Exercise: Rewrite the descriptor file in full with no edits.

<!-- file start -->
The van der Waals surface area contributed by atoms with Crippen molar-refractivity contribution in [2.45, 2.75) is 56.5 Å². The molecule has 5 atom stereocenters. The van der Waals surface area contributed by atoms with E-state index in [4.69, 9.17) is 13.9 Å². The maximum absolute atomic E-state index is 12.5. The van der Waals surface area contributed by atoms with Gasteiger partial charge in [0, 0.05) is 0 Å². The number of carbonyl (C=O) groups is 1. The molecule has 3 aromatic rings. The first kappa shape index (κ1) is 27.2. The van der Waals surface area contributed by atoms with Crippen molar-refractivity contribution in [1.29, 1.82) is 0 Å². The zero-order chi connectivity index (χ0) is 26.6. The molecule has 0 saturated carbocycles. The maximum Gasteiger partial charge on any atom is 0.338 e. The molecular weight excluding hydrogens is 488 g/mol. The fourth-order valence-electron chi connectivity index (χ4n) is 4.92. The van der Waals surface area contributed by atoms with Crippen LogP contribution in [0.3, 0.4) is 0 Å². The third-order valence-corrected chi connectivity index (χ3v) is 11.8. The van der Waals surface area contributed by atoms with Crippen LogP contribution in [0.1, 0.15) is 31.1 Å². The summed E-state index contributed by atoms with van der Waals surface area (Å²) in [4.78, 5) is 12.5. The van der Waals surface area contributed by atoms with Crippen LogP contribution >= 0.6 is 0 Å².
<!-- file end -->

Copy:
The van der Waals surface area contributed by atoms with Crippen molar-refractivity contribution in [2.45, 2.75) is 56.5 Å². The molecule has 5 atom stereocenters. The van der Waals surface area contributed by atoms with E-state index in [4.69, 9.17) is 13.9 Å². The maximum absolute atomic E-state index is 12.5. The van der Waals surface area contributed by atoms with Gasteiger partial charge in [0, 0.05) is 0 Å². The number of carbonyl (C=O) groups is 1. The molecule has 3 aromatic rings. The first kappa shape index (κ1) is 27.2. The van der Waals surface area contributed by atoms with Crippen molar-refractivity contribution in [1.29, 1.82) is 0 Å². The zero-order chi connectivity index (χ0) is 26.6. The molecule has 0 saturated carbocycles. The maximum Gasteiger partial charge on any atom is 0.338 e. The molecular weight excluding hydrogens is 488 g/mol. The fourth-order valence-electron chi connectivity index (χ4n) is 4.92. The van der Waals surface area contributed by atoms with Crippen LogP contribution in [0.3, 0.4) is 0 Å². The third-order valence-corrected chi connectivity index (χ3v) is 11.8. The van der Waals surface area contributed by atoms with Crippen LogP contribution in [0.1, 0.15) is 31.1 Å². The summed E-state index contributed by atoms with van der Waals surface area (Å²) in [4.78, 5) is 12.5. The van der Waals surface area contributed by atoms with Crippen LogP contribution >= 0.6 is 0 Å².